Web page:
I hate genres in gaming. Anybody who has had a design class with me can tell you, there are few things I dislike more than genre. I have two major criticisms of the current genre system in games:
1) Design Ruts - As soon as a developer or a publisher says to themselves, "We are making an RTS" or "We are making an FPS", their heads are immediately filled with expectations for the genre. Specific little things that those games are "supposed" to have. I.E. resource management in a Real Time Strategy game.
2) Mechanical Classification - The system we currently has classifies games based on their mechanics, rather than their style or substance. As far as I can think of, we are the only medium that does this. Sure, maybe those more technically informed about films might refer to them based on the mechanics of the cinematography, but for the most part a film is referred to by its content. I.E. Drama, Comedy, Romance, etc.
I'm not going to blame the industry for this, or the game journalists, or anybody else associated with the medium. Traditionally, games have only been about the mechanics. Stories, characters, and context were so abstracted that they didn't really matter or could be summed up in a quick sentence. Truly, mechanics were the king.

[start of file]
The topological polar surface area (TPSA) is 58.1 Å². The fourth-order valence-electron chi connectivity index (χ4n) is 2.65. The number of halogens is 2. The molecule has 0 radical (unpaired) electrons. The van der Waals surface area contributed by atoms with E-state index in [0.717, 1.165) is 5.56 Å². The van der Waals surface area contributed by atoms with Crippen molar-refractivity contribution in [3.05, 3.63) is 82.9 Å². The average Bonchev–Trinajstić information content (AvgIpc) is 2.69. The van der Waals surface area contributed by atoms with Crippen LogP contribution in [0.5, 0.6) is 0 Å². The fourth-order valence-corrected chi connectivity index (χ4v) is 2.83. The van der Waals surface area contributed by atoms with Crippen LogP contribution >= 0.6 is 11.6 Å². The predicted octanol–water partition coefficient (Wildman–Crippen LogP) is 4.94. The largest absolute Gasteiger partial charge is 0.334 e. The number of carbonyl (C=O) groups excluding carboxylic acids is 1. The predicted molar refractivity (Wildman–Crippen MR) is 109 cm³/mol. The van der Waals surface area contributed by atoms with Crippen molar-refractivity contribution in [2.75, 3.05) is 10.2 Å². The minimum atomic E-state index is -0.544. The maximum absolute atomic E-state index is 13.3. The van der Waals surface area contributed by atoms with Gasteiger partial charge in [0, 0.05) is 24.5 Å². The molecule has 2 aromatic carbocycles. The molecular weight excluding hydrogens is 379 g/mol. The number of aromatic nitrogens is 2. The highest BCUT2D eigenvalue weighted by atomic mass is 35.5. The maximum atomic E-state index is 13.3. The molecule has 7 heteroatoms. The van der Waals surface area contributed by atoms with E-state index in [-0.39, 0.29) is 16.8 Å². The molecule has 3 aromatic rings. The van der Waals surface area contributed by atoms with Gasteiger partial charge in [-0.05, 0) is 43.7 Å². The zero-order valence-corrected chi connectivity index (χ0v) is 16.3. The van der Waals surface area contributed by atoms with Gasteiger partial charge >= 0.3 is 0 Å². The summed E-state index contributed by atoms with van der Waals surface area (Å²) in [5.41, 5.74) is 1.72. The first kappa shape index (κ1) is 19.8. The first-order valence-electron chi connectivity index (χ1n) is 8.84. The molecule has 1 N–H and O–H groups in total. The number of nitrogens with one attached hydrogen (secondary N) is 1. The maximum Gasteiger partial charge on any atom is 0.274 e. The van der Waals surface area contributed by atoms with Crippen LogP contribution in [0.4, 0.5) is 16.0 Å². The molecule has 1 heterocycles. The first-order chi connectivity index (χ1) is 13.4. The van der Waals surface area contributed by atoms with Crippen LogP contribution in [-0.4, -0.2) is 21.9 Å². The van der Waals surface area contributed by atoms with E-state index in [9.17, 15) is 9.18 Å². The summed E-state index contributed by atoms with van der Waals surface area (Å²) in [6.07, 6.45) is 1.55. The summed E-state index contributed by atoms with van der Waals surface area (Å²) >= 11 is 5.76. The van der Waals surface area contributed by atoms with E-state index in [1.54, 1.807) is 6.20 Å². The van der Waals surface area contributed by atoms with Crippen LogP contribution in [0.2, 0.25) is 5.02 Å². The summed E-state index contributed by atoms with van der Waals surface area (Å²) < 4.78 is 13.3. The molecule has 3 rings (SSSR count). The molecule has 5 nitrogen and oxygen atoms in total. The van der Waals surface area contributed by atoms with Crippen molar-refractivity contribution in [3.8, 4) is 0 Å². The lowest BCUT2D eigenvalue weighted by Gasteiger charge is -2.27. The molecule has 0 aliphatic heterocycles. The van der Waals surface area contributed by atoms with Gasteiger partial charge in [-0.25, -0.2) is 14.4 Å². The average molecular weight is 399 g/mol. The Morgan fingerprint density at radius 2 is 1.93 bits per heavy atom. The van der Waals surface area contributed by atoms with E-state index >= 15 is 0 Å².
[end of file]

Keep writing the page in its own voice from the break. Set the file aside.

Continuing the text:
Chess is about a war between two factions. Super Mario Bros. is a game about a plumber rescuing a princess and so on and so forth. It made little sense to categorize these things by their visual style or their thematic elements.
But now, we do have a lot of these things. Games have themes and visual styles, and I would call for a move away from the genres of yesterday. Naturally, that's an easy thing to say and much harder to do. I don't have a ready made list of categories to classify different strokes of games ; Ian Bogost at Gamasutra wrote this article about a style he would call "Proceduralism". I agree with many of the things he says, and disagree with some of them, but this kind of thinking will be an extremely useful tool for us designers as we go forth in an effort to make something new.